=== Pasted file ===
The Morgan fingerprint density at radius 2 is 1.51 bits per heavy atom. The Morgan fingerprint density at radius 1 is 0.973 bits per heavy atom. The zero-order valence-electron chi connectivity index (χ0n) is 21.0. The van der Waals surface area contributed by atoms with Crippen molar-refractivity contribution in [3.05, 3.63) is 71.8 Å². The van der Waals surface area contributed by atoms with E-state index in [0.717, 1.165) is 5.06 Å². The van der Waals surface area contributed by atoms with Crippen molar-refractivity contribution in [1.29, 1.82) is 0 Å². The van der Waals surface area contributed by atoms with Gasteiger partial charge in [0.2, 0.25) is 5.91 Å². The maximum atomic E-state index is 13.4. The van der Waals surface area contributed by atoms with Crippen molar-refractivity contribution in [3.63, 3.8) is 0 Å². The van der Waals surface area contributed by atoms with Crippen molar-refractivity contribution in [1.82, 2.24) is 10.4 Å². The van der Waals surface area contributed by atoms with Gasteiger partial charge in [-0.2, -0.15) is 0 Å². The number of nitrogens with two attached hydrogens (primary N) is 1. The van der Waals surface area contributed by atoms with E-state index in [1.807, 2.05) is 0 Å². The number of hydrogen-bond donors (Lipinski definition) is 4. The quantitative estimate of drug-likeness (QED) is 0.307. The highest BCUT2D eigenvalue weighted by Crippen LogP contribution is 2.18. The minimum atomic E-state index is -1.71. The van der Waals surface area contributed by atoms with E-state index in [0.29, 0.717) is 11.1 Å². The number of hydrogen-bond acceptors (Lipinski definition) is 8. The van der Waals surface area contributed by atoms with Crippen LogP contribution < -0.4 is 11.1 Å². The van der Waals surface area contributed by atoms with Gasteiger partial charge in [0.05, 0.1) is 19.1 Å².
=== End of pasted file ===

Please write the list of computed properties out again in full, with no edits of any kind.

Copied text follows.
The Morgan fingerprint density at radius 2 is 1.51 bits per heavy atom. The Morgan fingerprint density at radius 1 is 0.973 bits per heavy atom. The zero-order valence-electron chi connectivity index (χ0n) is 21.0. The van der Waals surface area contributed by atoms with Crippen molar-refractivity contribution in [3.05, 3.63) is 71.8 Å². The van der Waals surface area contributed by atoms with E-state index in [0.717, 1.165) is 5.06 Å². The van der Waals surface area contributed by atoms with Crippen molar-refractivity contribution in [1.29, 1.82) is 0 Å². The van der Waals surface area contributed by atoms with Gasteiger partial charge in [0.2, 0.25) is 5.91 Å². The maximum atomic E-state index is 13.4. The van der Waals surface area contributed by atoms with Crippen molar-refractivity contribution in [3.63, 3.8) is 0 Å². The van der Waals surface area contributed by atoms with Crippen molar-refractivity contribution in [1.82, 2.24) is 10.4 Å². The van der Waals surface area contributed by atoms with Gasteiger partial charge in [-0.2, -0.15) is 0 Å². The number of nitrogens with two attached hydrogens (primary N) is 1. The van der Waals surface area contributed by atoms with E-state index in [1.807, 2.05) is 0 Å². The number of hydrogen-bond donors (Lipinski definition) is 4. The quantitative estimate of drug-likeness (QED) is 0.307. The highest BCUT2D eigenvalue weighted by Crippen LogP contribution is 2.18. The minimum atomic E-state index is -1.71. The van der Waals surface area contributed by atoms with E-state index in [0.29, 0.717) is 11.1 Å². The number of hydrogen-bond acceptors (Lipinski definition) is 8. The van der Waals surface area contributed by atoms with Crippen LogP contribution < -0.4 is 11.1 Å². The van der Waals surface area contributed by atoms with Gasteiger partial charge in [0.05, 0.1) is 19.1 Å².